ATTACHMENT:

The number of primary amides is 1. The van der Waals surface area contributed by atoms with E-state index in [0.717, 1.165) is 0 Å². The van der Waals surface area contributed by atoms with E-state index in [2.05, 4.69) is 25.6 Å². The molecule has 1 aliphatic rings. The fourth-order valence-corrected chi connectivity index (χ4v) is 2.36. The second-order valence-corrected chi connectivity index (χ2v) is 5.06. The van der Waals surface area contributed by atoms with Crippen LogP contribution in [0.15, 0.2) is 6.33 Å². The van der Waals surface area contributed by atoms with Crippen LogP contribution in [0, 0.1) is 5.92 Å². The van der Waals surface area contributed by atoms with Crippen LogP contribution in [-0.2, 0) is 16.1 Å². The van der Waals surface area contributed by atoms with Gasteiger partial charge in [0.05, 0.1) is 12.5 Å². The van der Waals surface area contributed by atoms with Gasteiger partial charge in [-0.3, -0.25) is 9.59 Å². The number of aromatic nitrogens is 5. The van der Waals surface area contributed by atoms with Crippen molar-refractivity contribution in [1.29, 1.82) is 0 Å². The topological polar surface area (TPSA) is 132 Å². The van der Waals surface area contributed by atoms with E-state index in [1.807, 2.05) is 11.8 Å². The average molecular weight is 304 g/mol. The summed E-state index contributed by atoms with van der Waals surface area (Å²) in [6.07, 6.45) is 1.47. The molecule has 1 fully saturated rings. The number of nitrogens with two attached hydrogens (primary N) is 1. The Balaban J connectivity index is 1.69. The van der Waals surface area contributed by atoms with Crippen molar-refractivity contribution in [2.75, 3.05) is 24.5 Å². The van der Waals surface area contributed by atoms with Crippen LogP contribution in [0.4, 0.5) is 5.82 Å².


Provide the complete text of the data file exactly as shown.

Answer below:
The number of primary amides is 1. The van der Waals surface area contributed by atoms with E-state index in [0.717, 1.165) is 0 Å². The van der Waals surface area contributed by atoms with E-state index in [2.05, 4.69) is 25.6 Å². The molecule has 1 aliphatic rings. The fourth-order valence-corrected chi connectivity index (χ4v) is 2.36. The second-order valence-corrected chi connectivity index (χ2v) is 5.06. The van der Waals surface area contributed by atoms with Crippen LogP contribution in [0.15, 0.2) is 6.33 Å². The van der Waals surface area contributed by atoms with Crippen LogP contribution in [0, 0.1) is 5.92 Å². The van der Waals surface area contributed by atoms with Crippen LogP contribution in [-0.2, 0) is 16.1 Å². The van der Waals surface area contributed by atoms with Gasteiger partial charge in [0.05, 0.1) is 12.5 Å². The van der Waals surface area contributed by atoms with Gasteiger partial charge in [-0.3, -0.25) is 9.59 Å². The number of aromatic nitrogens is 5. The van der Waals surface area contributed by atoms with Crippen molar-refractivity contribution in [1.29, 1.82) is 0 Å². The topological polar surface area (TPSA) is 132 Å². The van der Waals surface area contributed by atoms with E-state index in [1.807, 2.05) is 11.8 Å². The average molecular weight is 304 g/mol. The summed E-state index contributed by atoms with van der Waals surface area (Å²) in [6.07, 6.45) is 1.47. The molecule has 1 fully saturated rings. The number of nitrogens with two attached hydrogens (primary N) is 1. The Balaban J connectivity index is 1.69. The van der Waals surface area contributed by atoms with Crippen molar-refractivity contribution in [2.75, 3.05) is 24.5 Å². The van der Waals surface area contributed by atoms with Crippen LogP contribution in [0.4, 0.5) is 5.82 Å².